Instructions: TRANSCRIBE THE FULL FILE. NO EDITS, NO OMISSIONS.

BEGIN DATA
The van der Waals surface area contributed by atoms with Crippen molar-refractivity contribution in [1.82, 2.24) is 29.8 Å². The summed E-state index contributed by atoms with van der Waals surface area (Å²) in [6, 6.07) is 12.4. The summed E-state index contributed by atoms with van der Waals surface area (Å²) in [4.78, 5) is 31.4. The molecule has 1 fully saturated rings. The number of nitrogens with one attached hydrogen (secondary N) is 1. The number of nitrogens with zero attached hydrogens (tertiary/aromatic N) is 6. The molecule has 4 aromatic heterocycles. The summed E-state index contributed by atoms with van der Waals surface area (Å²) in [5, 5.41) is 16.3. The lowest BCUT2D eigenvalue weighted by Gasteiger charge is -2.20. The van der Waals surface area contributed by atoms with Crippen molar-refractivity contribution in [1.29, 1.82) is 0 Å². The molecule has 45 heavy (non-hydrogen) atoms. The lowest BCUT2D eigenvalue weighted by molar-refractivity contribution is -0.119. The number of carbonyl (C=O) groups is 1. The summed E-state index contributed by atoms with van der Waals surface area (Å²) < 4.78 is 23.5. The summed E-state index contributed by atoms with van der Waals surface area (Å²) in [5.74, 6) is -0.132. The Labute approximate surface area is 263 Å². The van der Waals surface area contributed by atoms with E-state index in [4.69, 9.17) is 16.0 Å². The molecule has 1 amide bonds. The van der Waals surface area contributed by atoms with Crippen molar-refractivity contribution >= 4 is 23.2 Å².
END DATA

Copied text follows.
The van der Waals surface area contributed by atoms with Crippen molar-refractivity contribution in [1.82, 2.24) is 29.8 Å². The summed E-state index contributed by atoms with van der Waals surface area (Å²) in [6, 6.07) is 12.4. The summed E-state index contributed by atoms with van der Waals surface area (Å²) in [4.78, 5) is 31.4. The molecule has 1 fully saturated rings. The number of nitrogens with one attached hydrogen (secondary N) is 1. The number of nitrogens with zero attached hydrogens (tertiary/aromatic N) is 6. The molecule has 4 aromatic heterocycles. The summed E-state index contributed by atoms with van der Waals surface area (Å²) in [5, 5.41) is 16.3. The lowest BCUT2D eigenvalue weighted by Gasteiger charge is -2.20. The van der Waals surface area contributed by atoms with Crippen molar-refractivity contribution in [1.29, 1.82) is 0 Å². The molecule has 45 heavy (non-hydrogen) atoms. The lowest BCUT2D eigenvalue weighted by molar-refractivity contribution is -0.119. The number of carbonyl (C=O) groups is 1. The summed E-state index contributed by atoms with van der Waals surface area (Å²) < 4.78 is 23.5. The summed E-state index contributed by atoms with van der Waals surface area (Å²) in [5.74, 6) is -0.132. The Labute approximate surface area is 263 Å². The van der Waals surface area contributed by atoms with E-state index in [4.69, 9.17) is 16.0 Å². The molecule has 1 amide bonds. The van der Waals surface area contributed by atoms with Crippen molar-refractivity contribution >= 4 is 23.2 Å².